hris McCarron was a natural. Maryland racing fans knew that when they saw the curly haired kid start his career at Bowie in 1974 and watched him proceed to win more races than any jockey has ever won in a single year.
They should see him now.
Unlike so many riders who are sensational apprentices and then fade into oblivion, McCarron has matured and developed his skills.
He has become a brilliant tactician, and in competition with the most illustrious members of his profession he leads the jockey standings at Santa Anita.
"I won all those races back in Maryland because I had the God-given talent to get horses to run for me," McCarron said. "But it wasn't until I came out here and had been riding for three years that I felt I had any finesse or knew the finer aspects of riding."
McCarron knew nothing about horses when he was growing up in Dorchester, Mass., a working-class suburb of Boston.
Only after his brother Gregg became a jockey and achieved some success at the Maryland tracks did he take an interest in the sport. Following Gregg's footsteps, he went to work for trainer Odie Clelland, who was renowned as a developer of young riders.
After McCarron spent two years learning the basics, he won his first race on a snowy February day at Bowie. The rest is history. In December at Laurel he broke Sandy Hawley's record for victories in a season, and he finished the year with an amazing total of 546.
McCarron continued to be the dominant rider in Maryland, but he had grander ambitions.
He paid one brief visit to California in 1976 and said, "I was very impressed by the whole operation. The jockeys' room was very relaxed and jovial; there was very little animosity here." Two years later he came here to ride full-time against the giants of his profession--men such as Hawley and Bill Shoemaker and Laffit Pincay Jr.
"I didn't realize how spoiled I'd been in Maryland," McCarron said. "I rarely went to the barns in the morning; my agent did all the work. Here I'd gallop between three and seven horses a morning. At the Hollywood Park meet I rode about 500 horses and won 65 races. I was drained."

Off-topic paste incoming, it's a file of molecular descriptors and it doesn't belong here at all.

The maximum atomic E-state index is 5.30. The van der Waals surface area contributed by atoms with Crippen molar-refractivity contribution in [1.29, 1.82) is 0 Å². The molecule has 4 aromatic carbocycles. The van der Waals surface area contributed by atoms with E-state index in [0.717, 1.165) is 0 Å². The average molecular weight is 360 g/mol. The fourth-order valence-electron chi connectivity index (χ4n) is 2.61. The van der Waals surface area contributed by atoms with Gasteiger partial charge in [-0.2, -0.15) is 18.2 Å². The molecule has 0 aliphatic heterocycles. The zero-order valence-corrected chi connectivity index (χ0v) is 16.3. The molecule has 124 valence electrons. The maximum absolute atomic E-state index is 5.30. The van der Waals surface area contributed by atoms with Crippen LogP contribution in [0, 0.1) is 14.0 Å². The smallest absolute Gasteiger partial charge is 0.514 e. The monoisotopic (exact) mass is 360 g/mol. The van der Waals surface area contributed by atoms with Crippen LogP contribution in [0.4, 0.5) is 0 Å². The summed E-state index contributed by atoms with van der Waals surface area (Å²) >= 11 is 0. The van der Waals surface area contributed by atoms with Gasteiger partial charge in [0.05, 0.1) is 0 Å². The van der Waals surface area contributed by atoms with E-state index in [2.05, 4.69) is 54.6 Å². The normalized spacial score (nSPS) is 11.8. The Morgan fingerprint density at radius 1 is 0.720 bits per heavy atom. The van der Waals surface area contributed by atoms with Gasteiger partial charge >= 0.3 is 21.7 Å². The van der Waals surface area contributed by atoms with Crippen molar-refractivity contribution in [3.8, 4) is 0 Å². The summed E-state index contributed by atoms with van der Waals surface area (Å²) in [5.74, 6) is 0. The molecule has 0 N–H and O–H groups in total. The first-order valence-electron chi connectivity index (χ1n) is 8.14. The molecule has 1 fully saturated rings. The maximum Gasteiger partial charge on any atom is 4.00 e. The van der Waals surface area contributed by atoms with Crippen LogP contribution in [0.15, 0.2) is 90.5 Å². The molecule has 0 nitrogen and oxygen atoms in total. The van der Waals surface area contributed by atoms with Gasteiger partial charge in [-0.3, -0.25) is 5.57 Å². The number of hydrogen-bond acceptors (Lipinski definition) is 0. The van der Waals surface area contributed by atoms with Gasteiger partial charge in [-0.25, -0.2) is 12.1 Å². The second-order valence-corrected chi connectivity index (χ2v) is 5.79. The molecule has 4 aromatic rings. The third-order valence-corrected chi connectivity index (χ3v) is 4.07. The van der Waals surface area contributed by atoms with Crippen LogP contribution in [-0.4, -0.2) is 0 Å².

Not only did he have to work harder off the track; he had to work harder and think more in the races, too.
He learned quickly that the game is played differently here. One day McCarron was riding in a grass race and led into the far turn, with a strong horse under him.
Then a rival ridden by Shoemaker moved up outside him and got a neck in front. In Maryland, McCarron would have expected the other jockey to let him hold his position on the rail. Not here.
"He crept up about three-quarters of a length in front of me," McCarron recalled, "and then--bam!--he dropped over. I snatched up and dropped back to fifth. I said, 'Jeez! The leading rider in the world just shut me off!' I got a lesson.
"The riders here are very aggressive. They put you in very tight but they do it with a lot of ability. If they can trap you, they do. If you're running second behind the leader, and you've got a horse outside you, the jockey outside you won't let you come out. If he does, you'd have no respect for him."
In Maryland, McCarron had been a patient, low-key kind of rider--"I always liked to ease horses back at the start and make one run"--but he adapted quickly to the aggressive California style. Other riders, such as Pincay, might be endowed with greater physical skills, but nobody outthinks or outmanevers McCarron. He always seems to have his horse in the right place at the right time.
Since he moved to California, McCarron has twice been the country's top money-winning rider. He won the 3,000th race of his career here last year. But what are more impressive than his statistics are the skills he exhibits in day-to-day competition.
McCarron was riding a horse named L'Chicle in a cheap claiming race here, starting from the outside post in a field of 10. His horse had some speed and broke well, but several other horses inside him were showing speed, too, and McCarron realized that he was going to get hung out wide around the turn. So he restrained L'Chicle slightly on the backstretch, let the leaders get a little in front of him, then asked his horse for a little acceleration so he could cut over to the rail.
While the three leaders were battling head-and-head, L'Chicle sat behind them, saving ground all the way around the turn. Then, after turning into the stretch, McCarron went to work, drove up the rail and won by a nose in the final strides. L'Chicle could only have won with an absolutely perfect ride, and he got an absolutely perfect ride.